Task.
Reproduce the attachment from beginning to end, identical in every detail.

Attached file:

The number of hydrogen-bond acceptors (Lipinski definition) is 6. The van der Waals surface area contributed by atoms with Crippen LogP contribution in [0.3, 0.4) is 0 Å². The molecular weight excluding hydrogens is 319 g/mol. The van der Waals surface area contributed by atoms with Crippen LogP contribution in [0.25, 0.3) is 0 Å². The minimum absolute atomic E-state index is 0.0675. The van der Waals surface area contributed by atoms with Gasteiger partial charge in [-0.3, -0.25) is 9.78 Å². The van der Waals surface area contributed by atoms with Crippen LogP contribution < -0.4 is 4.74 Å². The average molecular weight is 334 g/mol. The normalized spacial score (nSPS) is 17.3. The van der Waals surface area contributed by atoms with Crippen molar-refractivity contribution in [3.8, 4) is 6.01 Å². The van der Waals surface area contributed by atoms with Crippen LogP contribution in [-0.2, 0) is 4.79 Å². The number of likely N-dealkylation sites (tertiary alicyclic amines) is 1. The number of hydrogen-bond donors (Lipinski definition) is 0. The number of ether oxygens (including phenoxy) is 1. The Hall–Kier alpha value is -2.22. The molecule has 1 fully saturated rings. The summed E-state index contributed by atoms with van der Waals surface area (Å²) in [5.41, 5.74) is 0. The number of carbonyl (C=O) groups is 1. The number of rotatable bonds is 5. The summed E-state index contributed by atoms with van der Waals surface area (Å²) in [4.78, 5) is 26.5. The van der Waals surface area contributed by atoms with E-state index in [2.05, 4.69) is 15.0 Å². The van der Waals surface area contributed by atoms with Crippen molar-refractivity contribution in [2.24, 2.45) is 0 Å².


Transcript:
The number of hydrogen-bond acceptors (Lipinski definition) is 6. The van der Waals surface area contributed by atoms with Crippen LogP contribution in [0.3, 0.4) is 0 Å². The molecular weight excluding hydrogens is 319 g/mol. The van der Waals surface area contributed by atoms with Crippen LogP contribution in [0.25, 0.3) is 0 Å². The minimum absolute atomic E-state index is 0.0675. The van der Waals surface area contributed by atoms with Gasteiger partial charge in [-0.3, -0.25) is 9.78 Å². The van der Waals surface area contributed by atoms with Crippen LogP contribution < -0.4 is 4.74 Å². The average molecular weight is 334 g/mol. The normalized spacial score (nSPS) is 17.3. The van der Waals surface area contributed by atoms with Crippen molar-refractivity contribution in [3.8, 4) is 6.01 Å². The van der Waals surface area contributed by atoms with Crippen LogP contribution in [-0.2, 0) is 4.79 Å². The number of likely N-dealkylation sites (tertiary alicyclic amines) is 1. The number of hydrogen-bond donors (Lipinski definition) is 0. The number of ether oxygens (including phenoxy) is 1. The Hall–Kier alpha value is -2.22. The molecule has 1 fully saturated rings. The summed E-state index contributed by atoms with van der Waals surface area (Å²) in [5.41, 5.74) is 0. The number of carbonyl (C=O) groups is 1. The number of rotatable bonds is 5. The summed E-state index contributed by atoms with van der Waals surface area (Å²) in [4.78, 5) is 26.5. The van der Waals surface area contributed by atoms with E-state index in [2.05, 4.69) is 15.0 Å². The van der Waals surface area contributed by atoms with Crippen molar-refractivity contribution in [2.24, 2.45) is 0 Å².